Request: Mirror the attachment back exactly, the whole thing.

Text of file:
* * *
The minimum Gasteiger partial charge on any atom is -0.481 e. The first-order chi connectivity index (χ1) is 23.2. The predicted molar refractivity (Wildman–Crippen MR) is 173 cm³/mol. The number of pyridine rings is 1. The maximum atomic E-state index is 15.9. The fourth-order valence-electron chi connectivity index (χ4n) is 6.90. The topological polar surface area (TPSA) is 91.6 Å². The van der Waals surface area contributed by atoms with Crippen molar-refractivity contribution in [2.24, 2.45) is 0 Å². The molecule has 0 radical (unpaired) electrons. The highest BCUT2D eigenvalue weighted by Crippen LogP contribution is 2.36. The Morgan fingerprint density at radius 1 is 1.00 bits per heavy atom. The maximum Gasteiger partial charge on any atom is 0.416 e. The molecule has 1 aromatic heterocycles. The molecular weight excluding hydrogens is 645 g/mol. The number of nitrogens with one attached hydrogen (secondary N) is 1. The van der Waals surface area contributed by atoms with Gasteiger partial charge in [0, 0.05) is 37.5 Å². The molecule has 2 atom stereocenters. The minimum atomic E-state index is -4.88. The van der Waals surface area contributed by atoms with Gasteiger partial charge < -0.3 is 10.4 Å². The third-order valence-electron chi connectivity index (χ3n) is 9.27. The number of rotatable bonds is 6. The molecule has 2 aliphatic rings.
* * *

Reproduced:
The minimum Gasteiger partial charge on any atom is -0.481 e. The first-order chi connectivity index (χ1) is 23.2. The predicted molar refractivity (Wildman–Crippen MR) is 173 cm³/mol. The number of pyridine rings is 1. The maximum atomic E-state index is 15.9. The fourth-order valence-electron chi connectivity index (χ4n) is 6.90. The topological polar surface area (TPSA) is 91.6 Å². The van der Waals surface area contributed by atoms with Crippen molar-refractivity contribution in [2.24, 2.45) is 0 Å². The molecule has 0 radical (unpaired) electrons. The highest BCUT2D eigenvalue weighted by Crippen LogP contribution is 2.36. The Morgan fingerprint density at radius 1 is 1.00 bits per heavy atom. The maximum Gasteiger partial charge on any atom is 0.416 e. The molecule has 1 aromatic heterocycles. The molecular weight excluding hydrogens is 645 g/mol. The number of nitrogens with one attached hydrogen (secondary N) is 1. The van der Waals surface area contributed by atoms with Gasteiger partial charge in [0, 0.05) is 37.5 Å². The molecule has 2 atom stereocenters. The minimum atomic E-state index is -4.88. The van der Waals surface area contributed by atoms with Gasteiger partial charge < -0.3 is 10.4 Å². The third-order valence-electron chi connectivity index (χ3n) is 9.27. The number of rotatable bonds is 6. The molecule has 2 aliphatic rings.